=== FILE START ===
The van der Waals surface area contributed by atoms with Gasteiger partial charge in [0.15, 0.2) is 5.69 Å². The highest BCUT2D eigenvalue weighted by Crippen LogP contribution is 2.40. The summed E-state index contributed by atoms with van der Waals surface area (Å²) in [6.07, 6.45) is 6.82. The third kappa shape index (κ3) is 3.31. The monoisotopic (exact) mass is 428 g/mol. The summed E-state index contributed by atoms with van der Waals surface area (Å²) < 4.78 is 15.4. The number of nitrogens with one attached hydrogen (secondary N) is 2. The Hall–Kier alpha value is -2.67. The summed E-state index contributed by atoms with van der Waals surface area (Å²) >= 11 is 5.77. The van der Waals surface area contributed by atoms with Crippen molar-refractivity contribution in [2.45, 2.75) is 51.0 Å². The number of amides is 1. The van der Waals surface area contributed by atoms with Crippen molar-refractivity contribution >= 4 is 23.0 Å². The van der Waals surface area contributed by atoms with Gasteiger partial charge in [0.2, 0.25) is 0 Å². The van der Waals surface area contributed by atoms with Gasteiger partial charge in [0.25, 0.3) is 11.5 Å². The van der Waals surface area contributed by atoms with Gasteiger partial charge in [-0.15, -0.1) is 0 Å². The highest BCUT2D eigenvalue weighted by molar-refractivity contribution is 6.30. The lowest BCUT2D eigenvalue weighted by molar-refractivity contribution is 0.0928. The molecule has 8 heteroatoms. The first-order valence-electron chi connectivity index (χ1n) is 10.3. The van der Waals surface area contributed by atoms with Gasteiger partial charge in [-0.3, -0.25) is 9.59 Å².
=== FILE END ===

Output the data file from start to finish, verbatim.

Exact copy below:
The van der Waals surface area contributed by atoms with Gasteiger partial charge in [0.15, 0.2) is 5.69 Å². The highest BCUT2D eigenvalue weighted by Crippen LogP contribution is 2.40. The summed E-state index contributed by atoms with van der Waals surface area (Å²) in [6.07, 6.45) is 6.82. The third kappa shape index (κ3) is 3.31. The monoisotopic (exact) mass is 428 g/mol. The summed E-state index contributed by atoms with van der Waals surface area (Å²) < 4.78 is 15.4. The number of nitrogens with one attached hydrogen (secondary N) is 2. The Hall–Kier alpha value is -2.67. The summed E-state index contributed by atoms with van der Waals surface area (Å²) >= 11 is 5.77. The van der Waals surface area contributed by atoms with Crippen molar-refractivity contribution in [2.45, 2.75) is 51.0 Å². The number of amides is 1. The van der Waals surface area contributed by atoms with Crippen molar-refractivity contribution >= 4 is 23.0 Å². The van der Waals surface area contributed by atoms with Gasteiger partial charge in [0.2, 0.25) is 0 Å². The van der Waals surface area contributed by atoms with Gasteiger partial charge in [0.25, 0.3) is 11.5 Å². The van der Waals surface area contributed by atoms with Gasteiger partial charge in [-0.15, -0.1) is 0 Å². The highest BCUT2D eigenvalue weighted by molar-refractivity contribution is 6.30. The lowest BCUT2D eigenvalue weighted by molar-refractivity contribution is 0.0928. The molecule has 8 heteroatoms. The first-order valence-electron chi connectivity index (χ1n) is 10.3. The van der Waals surface area contributed by atoms with Gasteiger partial charge in [-0.3, -0.25) is 9.59 Å².